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T-Mobile US exec mulls merger with rival Sprint

Only a larger company can take on Verizon, AT&T, moneyman says

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The chief finance officer of US wireless carrier T-Mobile says further consolidation in the US mobile industry is inevitable and that a merger with Sprint would make a lot of sense.

"It's the ultimate logical combination," T-Mobile CFO Braxton Carter told Reuters at the Goldman Sachs Communacopia conference in New York City on Wednesday, though he wouldn't say whether T-Mobile and Sprint had actually discussed the idea.

Sprint is currently the third largest mobile carrier in the US with around 53 million subscribers, according to figures from FierceWireless. T-Mobile is in fourth place with 44 million subscribers, though it recently saw subscriptions surge after debuting aggressively priced, contract-free plan options and a device upgrade program.

Both companies have recently tried to boost share by acquiring smaller competitors. T-Mobile snapped up MetroPCS in April, while Sprint bought out Clearwire in June.

But both companies are still distant competitors to the "Big Two" US wireless carriers, Verizon and AT&T, each of which claims twice as many subscribers as either Sprint or T-Mobile. Carter went as far as to describe the US mobile market as a "duopoly."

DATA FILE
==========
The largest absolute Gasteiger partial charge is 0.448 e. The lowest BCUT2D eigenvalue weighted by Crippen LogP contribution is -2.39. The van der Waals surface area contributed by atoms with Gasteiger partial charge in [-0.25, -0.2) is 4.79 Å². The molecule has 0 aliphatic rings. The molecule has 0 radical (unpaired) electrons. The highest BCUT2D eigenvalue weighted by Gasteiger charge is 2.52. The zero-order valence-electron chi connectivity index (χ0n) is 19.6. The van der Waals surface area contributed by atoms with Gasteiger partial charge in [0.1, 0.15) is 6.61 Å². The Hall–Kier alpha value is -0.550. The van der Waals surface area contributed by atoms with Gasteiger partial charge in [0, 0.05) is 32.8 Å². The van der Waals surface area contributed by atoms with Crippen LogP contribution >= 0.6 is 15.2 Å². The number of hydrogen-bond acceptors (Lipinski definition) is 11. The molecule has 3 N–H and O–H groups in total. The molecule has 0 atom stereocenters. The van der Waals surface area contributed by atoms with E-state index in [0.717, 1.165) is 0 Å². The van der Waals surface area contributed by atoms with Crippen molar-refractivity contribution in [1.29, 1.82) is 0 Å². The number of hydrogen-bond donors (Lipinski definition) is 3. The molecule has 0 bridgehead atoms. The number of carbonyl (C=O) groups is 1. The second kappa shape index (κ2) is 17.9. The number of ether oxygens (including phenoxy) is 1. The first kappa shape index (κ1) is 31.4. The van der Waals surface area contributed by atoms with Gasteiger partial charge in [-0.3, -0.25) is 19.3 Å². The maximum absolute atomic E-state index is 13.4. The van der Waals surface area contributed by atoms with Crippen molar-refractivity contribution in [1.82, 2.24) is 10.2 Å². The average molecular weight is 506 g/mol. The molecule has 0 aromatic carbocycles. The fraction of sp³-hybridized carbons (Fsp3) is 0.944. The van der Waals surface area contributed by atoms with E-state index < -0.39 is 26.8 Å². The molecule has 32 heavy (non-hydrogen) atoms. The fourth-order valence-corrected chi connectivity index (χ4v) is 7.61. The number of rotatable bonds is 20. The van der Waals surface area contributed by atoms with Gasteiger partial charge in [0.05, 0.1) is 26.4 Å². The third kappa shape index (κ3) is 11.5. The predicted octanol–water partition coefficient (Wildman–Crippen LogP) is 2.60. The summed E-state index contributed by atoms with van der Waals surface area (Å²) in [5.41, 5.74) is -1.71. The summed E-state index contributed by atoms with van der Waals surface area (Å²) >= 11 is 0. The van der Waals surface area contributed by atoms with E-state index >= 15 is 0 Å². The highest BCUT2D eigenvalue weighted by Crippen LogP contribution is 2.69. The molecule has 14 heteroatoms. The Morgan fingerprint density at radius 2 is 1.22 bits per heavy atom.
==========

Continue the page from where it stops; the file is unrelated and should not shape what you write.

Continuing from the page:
Fusing Sprint and T-Mobile into a third wireless behemoth – one with a subscriber base nearly twice as large as that of either company on its own – would be one way to challenge the Big Two's market dominance, or as Carter put it, "create a more competitive environment."

It's unclear, however, whether US regulators would allow such a merger to go forward. The Federal Communications Commission put the kibosh on a proposed merger between T-Mobile and AT&T in 2011, leading many in the industry to surmise that regulators intend to maintain the status quo of four major mobile operators.

But while Carter acknowledged that the current regulatory environment is "tough," he said T-Mobile rejects the idea that the FCC will never be convinced to allow more wireless carriers to merge.

"We think it's not a question of if but when that there's further consolidation in our industry," he said. ®

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